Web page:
The goal of TYTT is to demystify writing, while helping new writers cultivate their storytelling voices.
Among the biggest challenges new writers face is figuring out what to write and how to start. Tell Your True Tale workshops get them to think of their own experiences, and the experiences of those around them, as raw material for avoiding writer’s block.
Often, this approach works best when new writers are from communities or families that have never told their stories.
Then, by insisting on telling stories in limited space, the True Tales approach forces writers to hone their pieces and their imaginations by eliminating unnecessary words, finding reader-grabbing leads and endings, and making the hard choices that are essential to strong writing, no matter the genre.
As you’ll see from the stories on this site, the goal is short nonfiction that reads like fiction.
Over the years, Sam has done workshops from elementary schools to community colleges. Each group or class is different, so he customizes each workshop to each group’s needs.
For the last two years, he has also been doing workshops regularly in L.A. County, supported generously by the Los Angeles County Library system.
Since 2013, these workshops have blossomed, often with long waiting lists, and produced five volumes of short stories. Each volume is celebrated with a book presentation, which themselves have been attended by growing numbers of community residents.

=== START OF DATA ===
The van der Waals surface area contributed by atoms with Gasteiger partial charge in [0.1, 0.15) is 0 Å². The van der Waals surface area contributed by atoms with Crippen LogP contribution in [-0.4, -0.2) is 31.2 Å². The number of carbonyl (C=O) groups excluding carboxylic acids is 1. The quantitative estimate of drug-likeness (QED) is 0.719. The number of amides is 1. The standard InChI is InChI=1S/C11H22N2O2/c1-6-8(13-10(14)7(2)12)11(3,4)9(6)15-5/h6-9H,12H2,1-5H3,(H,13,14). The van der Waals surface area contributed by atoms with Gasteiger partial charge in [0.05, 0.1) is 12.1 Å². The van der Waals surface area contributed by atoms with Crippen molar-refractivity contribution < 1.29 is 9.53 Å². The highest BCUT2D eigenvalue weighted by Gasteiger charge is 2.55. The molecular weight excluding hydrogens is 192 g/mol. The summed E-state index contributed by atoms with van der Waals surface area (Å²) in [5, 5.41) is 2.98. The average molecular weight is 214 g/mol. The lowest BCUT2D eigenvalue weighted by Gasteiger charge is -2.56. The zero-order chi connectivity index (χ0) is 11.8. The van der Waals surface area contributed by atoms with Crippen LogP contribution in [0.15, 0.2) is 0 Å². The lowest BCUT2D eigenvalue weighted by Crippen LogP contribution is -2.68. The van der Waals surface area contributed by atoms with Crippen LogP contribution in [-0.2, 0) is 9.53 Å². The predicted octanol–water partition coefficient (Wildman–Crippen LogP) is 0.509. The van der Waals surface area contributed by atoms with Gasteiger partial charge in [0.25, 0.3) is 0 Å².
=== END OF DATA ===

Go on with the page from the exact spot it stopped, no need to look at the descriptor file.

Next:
Since its inception, though, Tell Your True Tale has also eagerly accepted Internet submissions of true stories, usually around 1500 words in length, from writers across the country and around the world. Many of the stories posted on the site came from writers who never attended a Quinones TYTT workshop.
However, as with workshopped pieces, all stories are subject to editing; almost always rewrites are requested before posting on the site.
Remember, it’s not writing if it ain’t been rewritten.
So if you have a story that you think works, send it in. The fun of storytelling awaits.
He worked for ten years at the Los Angeles Times. Before that, he spent a decade (1994-2004) working as a
freelance writer in Mexico. From those years, he published two books of narrative nonfiction.
True Tales from Another Mexico: The Lynch Mob, the Popsicle Kings, Chalino and the Bronx was published in 2001.
In 2007, he published Antonio’s Gun and Delfino’s Dream: True Tales of Mexican Migration. His books were reviewed in major publications (The Economist, L.A. Times, The Nation) and highly acclaimed. Hundreds of university classes have used them. The San Francisco Chronicle Book Review called him “the most original American writer on Mexico and the border out there.”
In April, 2015, he published his third book of narrative nonfiction – Dreamland: The True Tale of America’s Opiate Epidemic through Bloomsbury Press.
Dreamland was selected one of the Best Books of the Year by Amazon.com, Slate.com, Wall Street Journal, Seattle Times, Buzzfeed, Entertainment Weekly, the Daily Beast, Boston Globe, Bloomberg Business, and others.
He also writes a blog – True Tales: A Reporter’s Blog. For more, visit his website: www.samquinones.com.